Substance Use

Mixing Zoloft and Alcohol: Can You Drink on Zoloft?

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What Are The Dangers of Mixing Alcohol With Zoloft?

Drinking alcohol while on an antidepressant like Zoloft can impair your coordination and cause severe drowsiness, confusion, and impaired judgment. It can also lead to a higher potential for substance use disorders, suicidal thoughts, and overdose.

Are you or a loved one dealing with drug or alcohol use? If you are worried about the misuse of Zoloft or other prescription medication, call Zinnia Health at (855) 430-9439 for more information on addition and addiction treatment.

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Can You Drink on Zoloft?

It’s recommended that anyone taking an SSRI like Zoloft avoids alcohol consumption. Zoloft is the brand name for sertraline hydrochloride, a prescription selective serotonin reuptake inhibitor (SSRI) used to treat depressive disorders, stress disorders, social anxiety disorders, and obsessive-compulsive disorder (OCD).

While effective if taken as prescribed, combining Zoloft with alcohol — which is a central nervous system depressant — can lead to intense sedation, impaired brain function, irregular heart rate, and other risks. If you’re taking Zoloft or any other prescription drug, you should ask your doctor before drinking to avoid serious side effects.

How Long After Taking Zoloft Can You Drink Alcohol?

You should avoid drinking for at least 24 hours after your last dose of Zoloft, unless you’ve been given clearance to drink alcohol by your healthcare provider.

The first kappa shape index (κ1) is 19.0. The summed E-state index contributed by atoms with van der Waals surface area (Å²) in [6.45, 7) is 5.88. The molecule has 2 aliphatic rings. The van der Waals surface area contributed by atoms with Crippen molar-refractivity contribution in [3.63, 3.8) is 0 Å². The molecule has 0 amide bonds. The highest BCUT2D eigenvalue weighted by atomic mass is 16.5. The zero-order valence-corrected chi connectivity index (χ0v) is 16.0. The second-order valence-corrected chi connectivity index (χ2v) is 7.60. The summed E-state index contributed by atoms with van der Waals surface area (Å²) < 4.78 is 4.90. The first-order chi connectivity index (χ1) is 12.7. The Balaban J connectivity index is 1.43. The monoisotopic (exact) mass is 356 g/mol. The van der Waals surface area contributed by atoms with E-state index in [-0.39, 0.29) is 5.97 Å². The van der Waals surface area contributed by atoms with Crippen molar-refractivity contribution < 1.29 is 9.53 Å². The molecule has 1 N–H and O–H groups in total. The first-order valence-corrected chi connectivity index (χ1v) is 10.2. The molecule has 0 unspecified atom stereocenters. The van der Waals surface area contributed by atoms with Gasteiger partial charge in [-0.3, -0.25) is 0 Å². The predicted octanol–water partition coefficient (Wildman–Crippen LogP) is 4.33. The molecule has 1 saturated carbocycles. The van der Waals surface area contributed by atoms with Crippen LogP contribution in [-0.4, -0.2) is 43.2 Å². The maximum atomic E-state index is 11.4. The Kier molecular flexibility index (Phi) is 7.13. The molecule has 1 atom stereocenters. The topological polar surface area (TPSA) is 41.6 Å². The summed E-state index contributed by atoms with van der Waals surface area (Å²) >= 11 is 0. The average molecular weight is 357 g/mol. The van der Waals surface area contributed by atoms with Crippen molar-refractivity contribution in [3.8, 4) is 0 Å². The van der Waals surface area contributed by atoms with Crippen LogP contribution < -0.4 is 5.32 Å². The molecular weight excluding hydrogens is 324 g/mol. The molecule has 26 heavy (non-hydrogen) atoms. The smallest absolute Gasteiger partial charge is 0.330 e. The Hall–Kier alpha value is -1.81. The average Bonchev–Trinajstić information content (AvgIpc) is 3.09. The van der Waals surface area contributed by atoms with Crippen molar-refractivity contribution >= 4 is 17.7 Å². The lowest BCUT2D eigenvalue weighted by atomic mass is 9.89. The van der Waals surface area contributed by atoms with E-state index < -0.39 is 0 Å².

Since certain co-occurring disorders, including depression, may put you at an increased risk of developing an alcohol use disorder, you should talk to your doctor if you find it difficult to abstain from drinking while on Zoloft.

Why Do People Mix Alcohol With Zoloft?

According to a study shared by the NIH, men with clinical depression drank more when they were not on selective serotonin reuptake inhibitors (SSRIs) than men without depression who were taking antidepressants. 

Zoloft provides a similar serotonin boost as alcohol, which should mean that someone who has begun taking Zoloft after previously self-medicating with alcohol would no longer feel the need for alcohol. However, drug alcohol addiction is complicated.

People may mix alcohol with Zoloft to avoid “coming down” from Zoloft and re-experiencing the symptoms of depression. This is especially true if a person does not feel their depression is well-managed on Zoloft or they aren’t taking it regularly.

In other cases, people may take Zoloft without a prescription and mix it with alcohol to prolong the mood-lifting effects. However, the combination can be dangerous.

If you’re mixing alcohol with Zoloft to cope with health issues or to elicit enjoyable short-term effects, Zinnia Health can help you recover. Quitting can help you get a handle on life and get on the path to a more fulfilling future. Call us 24/7 at (855) 430-9439 to learn more.  

Why Is It Dangerous to Mix Zoloft with Alcohol?

As a selective serotonin reuptake inhibitor (SSRI), Zoloft increases depleted serotonin stores. Serotonin (5-hydroxytryptamine) is a chemical neurotransmitter that behaves as a hormone. It works to regulate sleep, digestion, wound healing, blood clotting, and sexual desire. It is also a major contributing factor to mood stabilization. 

Since Zoloft works by controlling serotonin levels, mixing it with alcohol can lead to severe and unwanted side effects as alcohol has been shown to increase serotonin levels in the body. Serotonin is a chemical that your body naturally produces to control nerve cell and brain function.